FAIRBANKS - On a fine June day about 100 years ago, in a green mountain valley where the Aleutians stick to the rest of Alaska, the world fell apart.
Earthquakes swayed the alders and spruce. A mountain shook, groaned and collapsed in on itself, its former summit swallowing rock and dust until it became a giant, steaming pit. About six miles away, hot ash began spewing from the ground in a colossal geyser. During an eruption that lasted three days, one of the most vibrant landscapes in Alaska in 1912 became the gray badlands known as the Valley of 10,000 Smokes.
The great eruption that created the valley came from a smallish clump of rocks called Novarupta.
Nowhere near as grand as the nearby Mount Katmai (the mountain that lost its top), Novarupta spewed an ash cloud 20 miles into the atmosphere, belching 100 times more ash than did Mount St. Helens. Though few people know its name, Novarupta was responsible for the largest eruption of the 20th century.
In the wake of the 2010 eruption of the Iceland volcano, Eyjafjallajökull, that paralyzed air travel around Europe and the North Atlantic, Rebecca Anne Welchman took a look at what might happen if Novarupta happened today.
Welchman is a graduate student from Devon, England who became enchanted with volcanoes at the age of 13 when she traveled with her family to Hawaii. There, she saw the ocean quenching molten rock and the hook was set. More recently, she hiked with volcanologist John Eichelberger on his annual summer field trip to the Valley of 10,000 Smokes. It was like throwing dry pallets on a bonfire.
That trip inspired her to muse about the effects of a Novarupta eruption happening today, which is quite possible. She presented a poster on the subject at the American Geophysical Union’s 2010 Fall Meeting in San Francisco.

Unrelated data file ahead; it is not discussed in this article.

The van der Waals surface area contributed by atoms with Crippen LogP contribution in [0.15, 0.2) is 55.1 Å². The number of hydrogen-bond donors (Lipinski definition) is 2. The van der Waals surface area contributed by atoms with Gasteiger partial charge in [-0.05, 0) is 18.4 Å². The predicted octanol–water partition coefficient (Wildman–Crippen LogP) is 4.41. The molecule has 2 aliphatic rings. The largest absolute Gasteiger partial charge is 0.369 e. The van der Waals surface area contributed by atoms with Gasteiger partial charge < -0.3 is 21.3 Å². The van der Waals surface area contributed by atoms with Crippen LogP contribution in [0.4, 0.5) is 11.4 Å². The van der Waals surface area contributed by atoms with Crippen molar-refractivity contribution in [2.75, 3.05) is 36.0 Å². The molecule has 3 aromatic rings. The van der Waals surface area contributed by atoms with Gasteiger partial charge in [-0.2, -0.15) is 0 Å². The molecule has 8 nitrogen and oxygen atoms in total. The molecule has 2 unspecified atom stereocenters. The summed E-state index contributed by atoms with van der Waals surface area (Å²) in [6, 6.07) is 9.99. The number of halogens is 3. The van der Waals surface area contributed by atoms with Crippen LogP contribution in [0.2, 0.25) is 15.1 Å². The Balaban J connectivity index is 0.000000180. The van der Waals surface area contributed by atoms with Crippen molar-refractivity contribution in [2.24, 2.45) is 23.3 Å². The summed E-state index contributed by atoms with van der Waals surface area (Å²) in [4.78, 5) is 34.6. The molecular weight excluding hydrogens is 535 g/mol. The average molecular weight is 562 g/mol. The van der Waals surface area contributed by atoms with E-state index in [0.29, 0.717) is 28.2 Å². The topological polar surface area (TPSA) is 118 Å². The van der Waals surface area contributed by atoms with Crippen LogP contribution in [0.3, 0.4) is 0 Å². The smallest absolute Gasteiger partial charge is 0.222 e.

“I think people in Europe and Asia don’t realize what Alaska could do,” she said in a cavernous poster hall amid hundreds of other scientists.
“Another Novarupta would be bad news.”
Welchman was referring to a similar eruption’s effect on air travel. When Novarupta erupted, the sky was still the exclusive realm of birds and insects — Alaska was still a decade away from Ben Eielson’s first mail flight from Fairbanks to McGrath. “Now, the North Pacific is one of the busiest air corridors in the world,” Welchman said. “More than 200 flights a day go overhead.”
To calculate the effects of a modern-day Novarupta eruption on today’s air travel, Welchman used a computer model called Puff developed by University of Alaska Fairbanks scientists and refined by Research Assistant Professor Peter Webley of the Geophysical Institute.
She used the model to spew ash from Novarupta’s vent once a week for five years. She wanted to see which airports in the world would be affected.
“Most airports in the Northern Hemisphere would close,” she said.
“Europe seems to get the brunt of it, but ash even reached Australia.”
Welchman, who hopes to visit more Alaska volcanoes someday soon, summed up the return of Novarupta as follows: “An eruption of Novarupta scale in today’s society has the potential to bring the world to a standstill by affecting the majority of airports in North America and Europe for several days at least,” she wrote on her poster. “The worse case scenario ... would cost in excess of $300 million just in terms of passengers and delayed flights.”
This column is provided as a public service by the Geophysical Institute, University of Alaska Fairbanks, in cooperation with the UAF research community. Ned Rozell is a science writer at the institute.